Bean bags and ferry boats

IKEA, New York

One week in, and starting to feel at home. Have bought a king size bed and been to IKEA – see, we’re already living the American dream.

Feel should write something really profound and insightful about the move. But I don’t feel ready to, it’s all still far too new to say anything beyond the simple fact that I know we’re in for a wonderful few years. Feeling v lucky.

Slowly getting to grips with all the admin involved with any house move. Work out how to do the communal laundry? Tick. Find a source of utterly plain ham sandwiches T may actually eat? Tick. Buy a nifty whistling kettle to make tea? Tick.

Shiny red whistling kettle - New York, IKEA
Shiny red whistling kettle

Still haven’t worked out what phone to get, though, so have been completely phone-free for a week. Not easy. I even resorted to carrying B into our building’s management office to ask to use their phone, thinking she could help with the charm offensive. Turns out my secret weapon was unnecessary, they couldn’t have been more helpful.

Actually the general helpfulness and friendliness here has been really astonishing. I asked a police officer near our local playground to explain to T how she could spot an NYPD officer if she ever got lost. He knelt down to show her the badge, shield (featuring a cowboy and Indian! Who knew?) and radio. She absorbed it all with enormous eyes.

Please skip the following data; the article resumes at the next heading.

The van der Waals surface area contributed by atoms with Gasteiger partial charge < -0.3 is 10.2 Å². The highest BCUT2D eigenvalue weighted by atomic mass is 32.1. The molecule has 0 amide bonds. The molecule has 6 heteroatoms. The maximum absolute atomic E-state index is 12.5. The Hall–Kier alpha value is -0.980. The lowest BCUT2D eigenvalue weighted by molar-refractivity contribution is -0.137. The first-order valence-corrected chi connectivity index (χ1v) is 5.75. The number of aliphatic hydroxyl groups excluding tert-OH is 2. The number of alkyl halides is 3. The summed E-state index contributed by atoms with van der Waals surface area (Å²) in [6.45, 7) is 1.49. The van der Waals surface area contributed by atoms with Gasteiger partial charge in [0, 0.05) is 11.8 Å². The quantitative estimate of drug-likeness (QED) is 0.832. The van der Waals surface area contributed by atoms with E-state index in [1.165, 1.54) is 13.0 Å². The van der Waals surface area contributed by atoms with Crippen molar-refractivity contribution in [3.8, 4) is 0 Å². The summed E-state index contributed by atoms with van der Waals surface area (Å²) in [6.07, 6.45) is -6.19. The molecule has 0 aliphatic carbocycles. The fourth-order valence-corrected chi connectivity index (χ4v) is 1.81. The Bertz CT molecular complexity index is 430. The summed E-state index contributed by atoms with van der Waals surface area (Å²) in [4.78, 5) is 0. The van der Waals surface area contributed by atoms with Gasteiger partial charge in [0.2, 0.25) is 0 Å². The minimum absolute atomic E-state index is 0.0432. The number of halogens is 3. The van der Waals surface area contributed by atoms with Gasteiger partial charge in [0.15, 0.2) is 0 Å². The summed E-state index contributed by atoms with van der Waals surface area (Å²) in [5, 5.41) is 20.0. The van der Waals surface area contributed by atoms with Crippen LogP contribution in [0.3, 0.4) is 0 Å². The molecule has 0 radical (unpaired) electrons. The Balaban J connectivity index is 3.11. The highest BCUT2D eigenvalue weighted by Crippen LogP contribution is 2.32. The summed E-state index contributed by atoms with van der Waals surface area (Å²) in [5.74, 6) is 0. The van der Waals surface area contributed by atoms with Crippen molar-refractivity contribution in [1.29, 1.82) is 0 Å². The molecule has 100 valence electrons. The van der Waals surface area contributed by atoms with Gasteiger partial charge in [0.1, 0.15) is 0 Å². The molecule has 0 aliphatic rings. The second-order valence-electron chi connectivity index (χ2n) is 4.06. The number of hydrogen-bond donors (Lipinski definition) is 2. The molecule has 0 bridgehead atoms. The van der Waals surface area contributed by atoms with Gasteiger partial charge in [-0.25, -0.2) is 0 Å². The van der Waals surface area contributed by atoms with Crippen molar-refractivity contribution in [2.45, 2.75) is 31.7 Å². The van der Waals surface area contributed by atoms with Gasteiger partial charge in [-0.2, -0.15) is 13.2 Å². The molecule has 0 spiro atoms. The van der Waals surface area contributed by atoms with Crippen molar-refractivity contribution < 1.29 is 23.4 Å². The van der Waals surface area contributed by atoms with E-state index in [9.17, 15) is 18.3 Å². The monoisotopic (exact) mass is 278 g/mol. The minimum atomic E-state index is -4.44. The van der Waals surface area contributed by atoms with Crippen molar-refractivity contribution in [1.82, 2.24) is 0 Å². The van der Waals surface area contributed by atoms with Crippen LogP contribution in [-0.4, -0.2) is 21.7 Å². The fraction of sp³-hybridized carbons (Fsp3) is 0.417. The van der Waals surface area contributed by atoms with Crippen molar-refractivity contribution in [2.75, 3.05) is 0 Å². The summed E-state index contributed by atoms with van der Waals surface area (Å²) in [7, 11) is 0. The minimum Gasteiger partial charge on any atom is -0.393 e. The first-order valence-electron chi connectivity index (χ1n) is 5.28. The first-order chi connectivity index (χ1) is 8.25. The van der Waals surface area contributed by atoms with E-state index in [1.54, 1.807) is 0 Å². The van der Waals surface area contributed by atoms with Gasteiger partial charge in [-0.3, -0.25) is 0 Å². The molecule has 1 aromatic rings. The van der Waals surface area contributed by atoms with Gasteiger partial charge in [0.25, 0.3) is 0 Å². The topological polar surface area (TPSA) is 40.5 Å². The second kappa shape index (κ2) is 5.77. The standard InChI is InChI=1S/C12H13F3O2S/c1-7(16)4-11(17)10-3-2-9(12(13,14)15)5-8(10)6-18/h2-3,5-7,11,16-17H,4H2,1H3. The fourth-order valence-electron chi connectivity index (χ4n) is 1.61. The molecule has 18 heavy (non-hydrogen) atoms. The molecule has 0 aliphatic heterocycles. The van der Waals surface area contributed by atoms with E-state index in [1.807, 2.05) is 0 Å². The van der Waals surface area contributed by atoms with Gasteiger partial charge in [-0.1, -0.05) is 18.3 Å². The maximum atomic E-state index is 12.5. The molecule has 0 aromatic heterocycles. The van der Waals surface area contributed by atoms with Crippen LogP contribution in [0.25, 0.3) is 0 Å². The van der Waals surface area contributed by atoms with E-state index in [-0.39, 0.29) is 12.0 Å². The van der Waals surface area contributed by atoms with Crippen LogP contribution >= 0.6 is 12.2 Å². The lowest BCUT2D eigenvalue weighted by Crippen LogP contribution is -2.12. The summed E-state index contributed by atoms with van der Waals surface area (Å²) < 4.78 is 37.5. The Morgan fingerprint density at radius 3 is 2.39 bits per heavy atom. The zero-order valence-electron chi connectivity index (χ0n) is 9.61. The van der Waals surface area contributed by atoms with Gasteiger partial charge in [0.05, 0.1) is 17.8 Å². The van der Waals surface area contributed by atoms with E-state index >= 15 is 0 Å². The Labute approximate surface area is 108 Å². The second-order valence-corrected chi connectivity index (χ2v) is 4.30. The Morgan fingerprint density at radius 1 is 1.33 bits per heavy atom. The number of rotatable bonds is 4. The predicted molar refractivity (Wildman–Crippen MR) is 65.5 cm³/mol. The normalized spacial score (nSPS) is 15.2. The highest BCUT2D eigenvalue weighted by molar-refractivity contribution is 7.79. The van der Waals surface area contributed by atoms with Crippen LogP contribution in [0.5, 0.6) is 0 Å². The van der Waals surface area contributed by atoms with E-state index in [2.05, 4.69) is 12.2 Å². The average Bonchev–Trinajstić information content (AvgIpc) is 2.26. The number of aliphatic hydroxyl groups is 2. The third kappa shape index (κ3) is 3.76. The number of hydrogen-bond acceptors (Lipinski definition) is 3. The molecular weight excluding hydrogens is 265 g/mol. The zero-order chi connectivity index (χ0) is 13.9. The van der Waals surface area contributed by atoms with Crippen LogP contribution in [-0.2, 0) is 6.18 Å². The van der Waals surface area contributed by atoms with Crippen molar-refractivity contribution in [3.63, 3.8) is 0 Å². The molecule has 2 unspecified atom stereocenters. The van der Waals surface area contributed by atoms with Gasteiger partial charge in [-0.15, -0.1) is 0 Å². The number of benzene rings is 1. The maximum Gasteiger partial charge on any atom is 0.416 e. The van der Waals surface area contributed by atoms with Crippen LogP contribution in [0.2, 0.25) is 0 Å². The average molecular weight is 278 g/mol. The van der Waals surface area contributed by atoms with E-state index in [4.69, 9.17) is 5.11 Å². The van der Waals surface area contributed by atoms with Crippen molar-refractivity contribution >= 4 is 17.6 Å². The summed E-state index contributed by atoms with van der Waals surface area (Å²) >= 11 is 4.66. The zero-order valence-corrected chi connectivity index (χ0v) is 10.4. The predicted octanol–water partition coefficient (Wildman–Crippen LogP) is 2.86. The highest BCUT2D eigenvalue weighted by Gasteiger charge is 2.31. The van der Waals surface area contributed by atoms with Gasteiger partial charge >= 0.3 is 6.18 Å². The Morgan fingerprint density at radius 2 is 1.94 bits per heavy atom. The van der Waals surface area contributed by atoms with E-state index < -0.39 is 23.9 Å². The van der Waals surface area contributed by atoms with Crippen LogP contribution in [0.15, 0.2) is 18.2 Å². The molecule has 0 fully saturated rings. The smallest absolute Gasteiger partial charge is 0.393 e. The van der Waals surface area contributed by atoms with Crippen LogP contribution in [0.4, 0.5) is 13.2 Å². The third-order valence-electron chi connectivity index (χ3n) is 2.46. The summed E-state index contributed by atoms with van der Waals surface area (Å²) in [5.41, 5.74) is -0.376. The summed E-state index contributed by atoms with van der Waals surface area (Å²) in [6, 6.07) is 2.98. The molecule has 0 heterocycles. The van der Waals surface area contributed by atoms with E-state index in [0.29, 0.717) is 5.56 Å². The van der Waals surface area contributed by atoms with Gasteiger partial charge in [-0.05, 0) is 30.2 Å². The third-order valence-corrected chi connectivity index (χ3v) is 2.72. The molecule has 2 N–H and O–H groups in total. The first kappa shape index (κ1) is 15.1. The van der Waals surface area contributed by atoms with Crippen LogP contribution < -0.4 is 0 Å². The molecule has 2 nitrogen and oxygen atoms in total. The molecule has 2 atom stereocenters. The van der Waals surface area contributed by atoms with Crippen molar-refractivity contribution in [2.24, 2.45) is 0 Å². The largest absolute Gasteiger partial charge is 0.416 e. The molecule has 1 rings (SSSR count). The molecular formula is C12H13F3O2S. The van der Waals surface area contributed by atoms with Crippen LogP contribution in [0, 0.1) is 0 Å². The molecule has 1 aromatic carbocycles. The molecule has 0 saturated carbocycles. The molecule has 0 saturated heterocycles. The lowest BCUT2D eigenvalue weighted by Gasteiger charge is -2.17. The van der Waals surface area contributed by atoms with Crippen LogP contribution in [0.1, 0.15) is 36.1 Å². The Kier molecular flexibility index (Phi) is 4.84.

Am having to remind myself that friendliness and great customer service doesn’t mean I don’t have to double check things. The taxi we’d booked to meet us at JFK had brought the two requested car seats, but had simply plonked them on the back seat. Completely unattached, let alone isofixed.

We realised we had to go to IKEA as our apartment didn’t come with any lighting except in the bathroom and kitchen, so we had been sitting in darkness. The obligatory IKEA shop was made much more fun by catching the bright yellow ferry from Wall Street’s very own Pier 11 to the Brooklyn store (free at weekends, though allow for 30-45 minute queues with little shade or seating; bring snacks!).

We’ve been really lucky with the free entertainment so far; we wandered past the Downtown Dance Festival artists rehearsing by the river in Battery Park. The Statue of Liberty was in the background, all v picturesque.

Also v much enjoyed exploring See/Change at South Street Sea Port, which was brilliant fun. Giant bean bags and a fake lawn for charging about on, with live country music playing.

Planning to go back there again in a few days to meet some other kids in T’s class so she has some familiar faces when term starts.

Operation Make Some Local Friends begins. Watch this space.

If you’re considering a move between New York and the UK, check out this removals company.

Author: Alex

Hello. Toddling Round New York is my own little blog of our family’s experience of moving young kids from London to New York… And of having a baby out here. They are my own baby steps of exploring this incredible city. I lived in five countries in four continents growing up, so you’d think I’d be good at this by now.

Here you’ll find stories and photographs of our adventures, the highs and the lows of expat parenthood, and some ideas I hope you’ll find useful if you’re in New York with young kids.

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